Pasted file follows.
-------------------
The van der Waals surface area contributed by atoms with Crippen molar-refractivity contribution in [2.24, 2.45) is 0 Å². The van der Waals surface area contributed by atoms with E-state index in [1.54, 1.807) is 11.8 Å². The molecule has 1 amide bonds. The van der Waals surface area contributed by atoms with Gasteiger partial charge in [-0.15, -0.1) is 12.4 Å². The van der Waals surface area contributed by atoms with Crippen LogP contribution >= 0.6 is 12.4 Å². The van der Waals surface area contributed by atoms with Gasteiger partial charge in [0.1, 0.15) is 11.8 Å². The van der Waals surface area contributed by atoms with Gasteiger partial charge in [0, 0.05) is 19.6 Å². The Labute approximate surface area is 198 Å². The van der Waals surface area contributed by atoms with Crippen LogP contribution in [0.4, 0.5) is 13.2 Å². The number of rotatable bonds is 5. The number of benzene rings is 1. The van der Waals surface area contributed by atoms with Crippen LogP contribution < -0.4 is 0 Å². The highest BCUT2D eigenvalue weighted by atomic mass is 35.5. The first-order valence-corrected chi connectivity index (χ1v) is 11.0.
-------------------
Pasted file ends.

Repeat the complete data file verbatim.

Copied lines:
The van der Waals surface area contributed by atoms with Crippen molar-refractivity contribution in [2.24, 2.45) is 0 Å². The van der Waals surface area contributed by atoms with E-state index in [1.54, 1.807) is 11.8 Å². The molecule has 1 amide bonds. The van der Waals surface area contributed by atoms with Gasteiger partial charge in [-0.15, -0.1) is 12.4 Å². The van der Waals surface area contributed by atoms with Crippen LogP contribution >= 0.6 is 12.4 Å². The van der Waals surface area contributed by atoms with Gasteiger partial charge in [0.1, 0.15) is 11.8 Å². The van der Waals surface area contributed by atoms with Gasteiger partial charge in [0, 0.05) is 19.6 Å². The Labute approximate surface area is 198 Å². The van der Waals surface area contributed by atoms with Crippen LogP contribution in [0.4, 0.5) is 13.2 Å². The number of rotatable bonds is 5. The number of benzene rings is 1. The van der Waals surface area contributed by atoms with Crippen LogP contribution < -0.4 is 0 Å². The highest BCUT2D eigenvalue weighted by atomic mass is 35.5. The first-order valence-corrected chi connectivity index (χ1v) is 11.0.